Ten Things I Think About Love
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1. I Think Just When You Think You Get It, Another Layer Falls Off

a. We think we feel love when we're teenagers. Then we find we're only looking at a reflection of our self desire in the mirror. 

b. We hit our twenties and the feelings become more intense, pushing down our minds and rationality--we feel it, so it must be true. And it is, but it's only the half of it--if that. 

c. But then hurt awakens our very souls, and we realize that in order to love the way we ourselves desire to be loved, we must do the work. 

d. And in the midst of doing the work, we find it to be the loveliest and grittiest work we've ever done. 

2. I Think We All Rue The Day We Discovered Love Was Not Warm and Fuzzy

a. Somehow our culture has forgotten that love discerns, and does not celebrate untruth. 

b. Somehow our culture can't get past casting love around in the fuzzy sense, as if denying its immovability will make it change form. 

c. Love that does not discern is not love at all. That's called selfishness. 

d. Somehow we fail to rest in God's love and all that it entails: justice, discipline, wrath, holy jealousy, and a willingness to die, over and over. 

3. I Think These Things Remain Indispensable In Encouraging Love

a. A saucy love song

b. A good fight

c. Kissing and making up ... or was that, making out? 

4. I think loving your wife like Christ loves the church requires: 

a. Deep daily prayer

b. Long solitary walks

c. Allowing for full season marathons of Alias, Nashville, and Downtown Abbey

d. Supernatural awareness of your own idiocy

e. Random kissing session in the closet 

f. Random kissing on airplanes

g. Random kissing wherever 

5. I think we underestimate the value of saying "I love you" 

a. I've learned this lesson from my two oldest pixies who, at completely random times will walk into my office, lay their heads on my lap and simply say, "Daddy, I love you." Then, they exit, smiling. 

b. It does something to me to hear it from them. How they offer it up, almost like it's part of their breathing. How they mean it with everything in them. 

c. I want to say, "I love you" more. I want to say it like breathing. I want to hear the words ring in my ears so that the sound can crack my stubborn heart.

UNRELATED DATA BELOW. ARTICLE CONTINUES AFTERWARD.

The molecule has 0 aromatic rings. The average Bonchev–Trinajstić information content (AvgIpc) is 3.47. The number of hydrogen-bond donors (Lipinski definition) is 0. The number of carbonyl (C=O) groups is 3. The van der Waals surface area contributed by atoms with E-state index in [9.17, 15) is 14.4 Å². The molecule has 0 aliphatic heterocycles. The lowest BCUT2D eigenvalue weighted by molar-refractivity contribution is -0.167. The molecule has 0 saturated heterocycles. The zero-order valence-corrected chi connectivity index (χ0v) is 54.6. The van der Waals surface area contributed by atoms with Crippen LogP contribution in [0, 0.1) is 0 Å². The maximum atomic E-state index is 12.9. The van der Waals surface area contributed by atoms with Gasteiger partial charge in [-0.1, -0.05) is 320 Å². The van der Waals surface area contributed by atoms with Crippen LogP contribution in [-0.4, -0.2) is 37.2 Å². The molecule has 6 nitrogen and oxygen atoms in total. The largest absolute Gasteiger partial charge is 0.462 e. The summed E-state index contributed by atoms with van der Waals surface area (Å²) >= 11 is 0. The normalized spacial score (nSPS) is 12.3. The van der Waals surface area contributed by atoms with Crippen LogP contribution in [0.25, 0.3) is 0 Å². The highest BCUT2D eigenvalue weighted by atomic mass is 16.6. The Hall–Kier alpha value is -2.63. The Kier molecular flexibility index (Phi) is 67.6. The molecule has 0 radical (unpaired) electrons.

d. I think it's easy to forget to tell our families and friends that we love them. Why? Saying "I love you" is simple, free, and we should do say it daily. 

6. I think these books are required reading for all married couples, lovey-dovey couples, or couples thinking about becoming couples

a. A Severe Mercy, Sheldon Vanauken

b. The Four Loves, C.S. Lewis

c. The Song of Songs, King Solomon

d. Love and Respect, Emerson Eggerichs

e. Works of Love, Soren Kierkegaard

7. I think we'd be wise to remember Sheldon Vanauken's "glass of water"

a. In his book A Severe Mercy I was struck by the promise he made to his wife, Davey, and how she, then, promised it back to him as well: Whenever one asks for a glass of water, always retrieve it, no matter what time of day, or the middle of the night. 

b. It's a picture of pure service and it always stands, no matter what the time, no matter how you feel. To love is to serve.  

c. How many times do we tell those we love to, "Hold on," or "I'll get to it later," or "Get your own water." I've never forgotten this little love device. Not saying I always employ it the way I should, but it's always there in my head. 

8. I think love does not fear being hurt 

a. It gives with abandon. 

b. C.S. Lewis says, "The Lord says nothing about guarding against earthly loves for fear we might get hurt; He says something that cracks like a whip about trampling them all under foot the moment they hold us back from following Him." 

c. Interestingly, whereas many in my own generation dealt with parents who prized work and affluence above family, today that hurt generation borders on making family an idol.